There’s something of a secret on this quiet residential street in Villa Ortuzar, a relatively sleepy corner of Buenos Aires with low-rise houses, cobbled streets, flowering bougainvillea and the occasional splash of street art. Now named L’épi, the building at Rosetti 1769 has been a bakery for generations and its secret has remained well-preserved in time. It has one of the oldest ovens in the city. Set into the back wall of the building is a century-old wood-fired stone oven that spans a massive six metres in diameter. Built in 1911, at a time when bread was distributed door to door through the neighbourhood, the oven continues to run 24-hours a day under the gaze of a young Frenchman named Valentín Papin.
Valentín hails from near Nantes in Western France and started working in a bakery on an apprenticeship at the age of 15. He had an uncle who was a baker and had always been fascinated with the work. Wanting to spread his wings and experience life abroad during his four years’ study at the Ecole Supérieure, he arranged an internship in Buenos Aires with French chefs and entrepreneurs Olivier Hanocq and Bruno Gillot, owners of L’épi, and such was the experience that he lept at the chance to come back after finishing his studies in France.
Now 25, his plan is to stay in Buenos Aires. “I’m here to stay,” he says. “I like Argentine life, and I like the work. I’m young so this it’s a great opportunity to be in charge of production and to be able to work in such an artesanal way.”
The work is certainly artesanal. The oven is fired twice a day, using wood only, allowing for two bakes - at 5pm and at 4am. Once the temperature reaches 260C the breads go in, then the more delicate items like brioche go in after the temperature has cooled to around 200C. The temperature never gets much lower than 180 before the fire is lit again for the next batches.
“The process is continuous; we never stop,” Valentin says. “From 4am until midnight, there’s always someone here. The guys who are here at midday fire up the oven for the team that comes at 5pm, and that team fires the oven at midnight for those who arrive at 4am. We work for each other, like a family you could say. Nobody sees the product from start to finish, it’s more like an orchestra in which one person starts to play and then someone else takes up the melody and continues it, and so on. That way we make music in harmony.”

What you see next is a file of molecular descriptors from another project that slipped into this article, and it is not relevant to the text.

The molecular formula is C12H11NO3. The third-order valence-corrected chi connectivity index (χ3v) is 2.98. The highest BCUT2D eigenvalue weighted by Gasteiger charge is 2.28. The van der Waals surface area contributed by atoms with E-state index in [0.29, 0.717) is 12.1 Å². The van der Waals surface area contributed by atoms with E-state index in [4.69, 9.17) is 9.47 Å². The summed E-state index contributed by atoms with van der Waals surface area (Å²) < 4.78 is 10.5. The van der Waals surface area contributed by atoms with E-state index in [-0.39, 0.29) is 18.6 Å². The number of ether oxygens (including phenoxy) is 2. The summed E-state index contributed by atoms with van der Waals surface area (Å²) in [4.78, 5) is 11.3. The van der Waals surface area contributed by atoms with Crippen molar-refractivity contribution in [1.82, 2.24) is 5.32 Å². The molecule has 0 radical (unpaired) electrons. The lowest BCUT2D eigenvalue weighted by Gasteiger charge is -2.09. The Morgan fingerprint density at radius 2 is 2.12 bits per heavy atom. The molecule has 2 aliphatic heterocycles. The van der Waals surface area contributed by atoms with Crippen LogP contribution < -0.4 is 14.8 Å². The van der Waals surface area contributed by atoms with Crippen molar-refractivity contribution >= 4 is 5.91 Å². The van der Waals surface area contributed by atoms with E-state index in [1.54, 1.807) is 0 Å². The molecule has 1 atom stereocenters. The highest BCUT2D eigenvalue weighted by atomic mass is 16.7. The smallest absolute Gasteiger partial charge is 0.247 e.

They work with naturally fermented dough, which brings its challenges and makes it even more important to work together. “Things can go wrong,” Valentin admits. “The weather affects things a lot. Sometimes the day starts well and then there’s a storm with a lot of heat and humidity. We use very long fermentations, which can be difficult to control. The dough we’re making today at midday won’t be baked until tomorrow at 5pm or even 4am the next day and you never know how the dough will reach each day, so we have to always pay attention, inspect the dough and talk with the other shift about it.”
He says that sometimes the difficulties in importing equipment to Argentina have conversely been a benefit allowing people to work in a more traditional way.
“I love the way we work here. In Europe, the bakery would have machines to do some of the work we do, but we shape every individual item by hand. Machines can never replace hands.
They can try to copy what hands do, but they never replace hands.”
L’épi, Roseti 1769
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